The ritual burial of camels is a practice alluded to in pre-Islamic
Arabic poetry. Camels were sometimes tethered to the graves of their
fallen masters, or slain and buried alongside heroes in battle. In the
Emirates camel burials were first discovered at al-Dur
and Jebel Emalah, but the most important traces of this practice come
where dozens of camel burials, interspersed with horse burials, have
been excavated by a team from the Sharjah Archaeological Museum.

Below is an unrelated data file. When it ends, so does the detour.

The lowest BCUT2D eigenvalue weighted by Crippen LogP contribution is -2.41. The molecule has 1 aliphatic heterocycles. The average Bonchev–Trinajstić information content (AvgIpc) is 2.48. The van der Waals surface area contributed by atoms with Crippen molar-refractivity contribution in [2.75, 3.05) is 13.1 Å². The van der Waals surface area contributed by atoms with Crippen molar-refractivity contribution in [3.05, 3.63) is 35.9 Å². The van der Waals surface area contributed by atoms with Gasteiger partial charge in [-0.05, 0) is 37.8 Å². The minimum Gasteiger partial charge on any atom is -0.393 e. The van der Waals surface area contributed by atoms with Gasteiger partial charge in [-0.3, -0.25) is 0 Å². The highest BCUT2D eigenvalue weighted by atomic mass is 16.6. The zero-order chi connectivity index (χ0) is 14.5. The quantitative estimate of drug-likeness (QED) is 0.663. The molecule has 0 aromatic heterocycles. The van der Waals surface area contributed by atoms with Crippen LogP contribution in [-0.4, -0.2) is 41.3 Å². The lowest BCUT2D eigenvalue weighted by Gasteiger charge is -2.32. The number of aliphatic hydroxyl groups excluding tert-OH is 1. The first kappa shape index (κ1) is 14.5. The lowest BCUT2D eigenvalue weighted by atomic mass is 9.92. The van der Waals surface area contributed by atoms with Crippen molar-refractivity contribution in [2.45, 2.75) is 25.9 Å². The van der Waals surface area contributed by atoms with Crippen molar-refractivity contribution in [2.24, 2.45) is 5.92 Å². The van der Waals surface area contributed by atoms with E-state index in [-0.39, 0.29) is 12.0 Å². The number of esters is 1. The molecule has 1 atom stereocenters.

The Mileiha camel burials were simple pit graves without any built structure. The camels were interred in what has been described as a natural resting position with the legs folded up under the body. This suggests that the camels were led into their burial pits, made to kneel and then slaughtered. Of particular interest is the presence at Mileiha of both normal dromedary camels, similar in size to those found in the Emirates today, and dromedary-Bactrian hybrids which were larger and more robust than modern camels. Previously, hybrid camels of this sort were known in Turkey, Iran, Afghanistan and Turkmenistan, but not in the Arabian peninsula.